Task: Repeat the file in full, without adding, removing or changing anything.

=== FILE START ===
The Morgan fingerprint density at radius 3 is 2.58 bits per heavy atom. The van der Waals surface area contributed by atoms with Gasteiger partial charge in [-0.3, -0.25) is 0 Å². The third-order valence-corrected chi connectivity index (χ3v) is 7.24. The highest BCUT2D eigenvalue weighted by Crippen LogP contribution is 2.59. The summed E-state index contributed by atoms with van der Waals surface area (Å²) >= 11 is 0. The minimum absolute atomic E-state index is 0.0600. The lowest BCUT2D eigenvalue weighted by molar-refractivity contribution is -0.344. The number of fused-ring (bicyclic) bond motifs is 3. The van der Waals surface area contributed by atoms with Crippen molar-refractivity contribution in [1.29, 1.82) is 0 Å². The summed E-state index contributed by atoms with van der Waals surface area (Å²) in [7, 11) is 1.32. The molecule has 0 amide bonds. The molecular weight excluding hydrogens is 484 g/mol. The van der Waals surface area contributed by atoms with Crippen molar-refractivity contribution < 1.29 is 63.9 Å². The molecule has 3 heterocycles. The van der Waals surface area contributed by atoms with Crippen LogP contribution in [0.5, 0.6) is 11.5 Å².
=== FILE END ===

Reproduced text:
The Morgan fingerprint density at radius 3 is 2.58 bits per heavy atom. The van der Waals surface area contributed by atoms with Gasteiger partial charge in [-0.3, -0.25) is 0 Å². The third-order valence-corrected chi connectivity index (χ3v) is 7.24. The highest BCUT2D eigenvalue weighted by Crippen LogP contribution is 2.59. The summed E-state index contributed by atoms with van der Waals surface area (Å²) >= 11 is 0. The minimum absolute atomic E-state index is 0.0600. The lowest BCUT2D eigenvalue weighted by molar-refractivity contribution is -0.344. The number of fused-ring (bicyclic) bond motifs is 3. The van der Waals surface area contributed by atoms with Crippen molar-refractivity contribution in [1.29, 1.82) is 0 Å². The summed E-state index contributed by atoms with van der Waals surface area (Å²) in [7, 11) is 1.32. The molecule has 0 amide bonds. The molecular weight excluding hydrogens is 484 g/mol. The van der Waals surface area contributed by atoms with Crippen molar-refractivity contribution < 1.29 is 63.9 Å². The molecule has 3 heterocycles. The van der Waals surface area contributed by atoms with Crippen LogP contribution in [0.5, 0.6) is 11.5 Å².